Michael Fischler, Free Speech, and Criminal Justice
The scene upset many observers.
The defense submitted 23 “glowing letters” from “current and retired professors from Plymouth State University, high school guidance counselors, lawyers and psychologists,” the New Hampshire Union Leader reported, dubbing it an attempt “to influence the sentencing of the admitted child sex offender.” The newspaper added that the perpetrator’s “support from the education and medical professions has sparked outrage.”
That outrage was fueled in part by a sentencing hearing that included many more defense than prosecution witnesses. It also came in response to a letter from Nancy Strapko, an associate professor emeritus and former graduate school health education coordinator at Plymouth State, who wrote, “Kristie takes full responsibility for her actions with her ‘victim.’ I put this in parentheses because I am aware that her ‘victim’ was truly the pursuer in this case.”
The outrage might’ve been constructive had it been confined to objecting to the wrongheaded proposition that a 14-year-old can bear blame for a 37-year-old’s sex crimes, or to how the sentencing hearing was run.
Alas, outrage extended to mere participation in the aspect of the criminal-justice system that probes the character of the guilty aside from their crime, as though taking part in that inquiry is akin to excusing criminality. Outrage extended even to participants like Fischler who submitted a defensible statement yet was targeted by a righteous mob.
He soon felt compelled to email colleagues what was already obvious to observers applying common sense or basic charity: “None of the comments in my ‘statement’ represented my support of Kristie as a ‘child molester,’” he wrote.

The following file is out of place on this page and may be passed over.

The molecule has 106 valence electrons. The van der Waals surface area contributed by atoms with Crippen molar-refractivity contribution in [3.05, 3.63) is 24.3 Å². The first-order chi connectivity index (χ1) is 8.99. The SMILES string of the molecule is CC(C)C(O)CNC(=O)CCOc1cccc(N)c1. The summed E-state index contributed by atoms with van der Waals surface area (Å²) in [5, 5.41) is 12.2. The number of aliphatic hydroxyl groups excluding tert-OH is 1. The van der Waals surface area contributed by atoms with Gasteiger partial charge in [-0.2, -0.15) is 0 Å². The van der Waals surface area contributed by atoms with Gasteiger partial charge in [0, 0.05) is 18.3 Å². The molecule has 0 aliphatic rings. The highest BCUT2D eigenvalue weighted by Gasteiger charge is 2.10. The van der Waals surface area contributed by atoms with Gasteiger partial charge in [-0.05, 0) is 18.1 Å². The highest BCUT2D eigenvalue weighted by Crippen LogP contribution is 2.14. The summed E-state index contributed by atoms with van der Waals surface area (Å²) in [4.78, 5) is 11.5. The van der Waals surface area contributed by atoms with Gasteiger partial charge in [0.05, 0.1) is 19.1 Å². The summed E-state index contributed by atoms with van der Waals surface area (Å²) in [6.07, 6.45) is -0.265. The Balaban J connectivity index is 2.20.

My support for Kristie, as framed in the letter, was restricted to the context within which I knew and worked with her … my “unconditional support” was directly related to the behavior she demonstrated while under my supervision … My “unconditional support” is not and was never meant to support the terrible damage she had done to a child. My heart goes out to the victim and family for the irreparable damage done, and to all those touched by this tragic situation.
But by then it was too late. His statement was already a matter of public record in a culture where a rising faction sees virtue rather than vice in taking extreme umbrage at tiny verbal missteps—going so far as to target the livelihoods of folks accused of wrong-speak—rather than taking into account intentions, long-stated beliefs, and longstanding reputations. Call-outs are in—and fair-mindedness is out.
Excessive umbrage sometimes dies out without doing much harm. Mobs have short attention spans. Their anger is as fleeting as it is heated, full of passionate intensity about matters that many participants themselves scarcely remember a month hence. And initially, Plymouth State pointed out that its faculty members who wrote on behalf of the defense were engaged in constitutionally protected speech.
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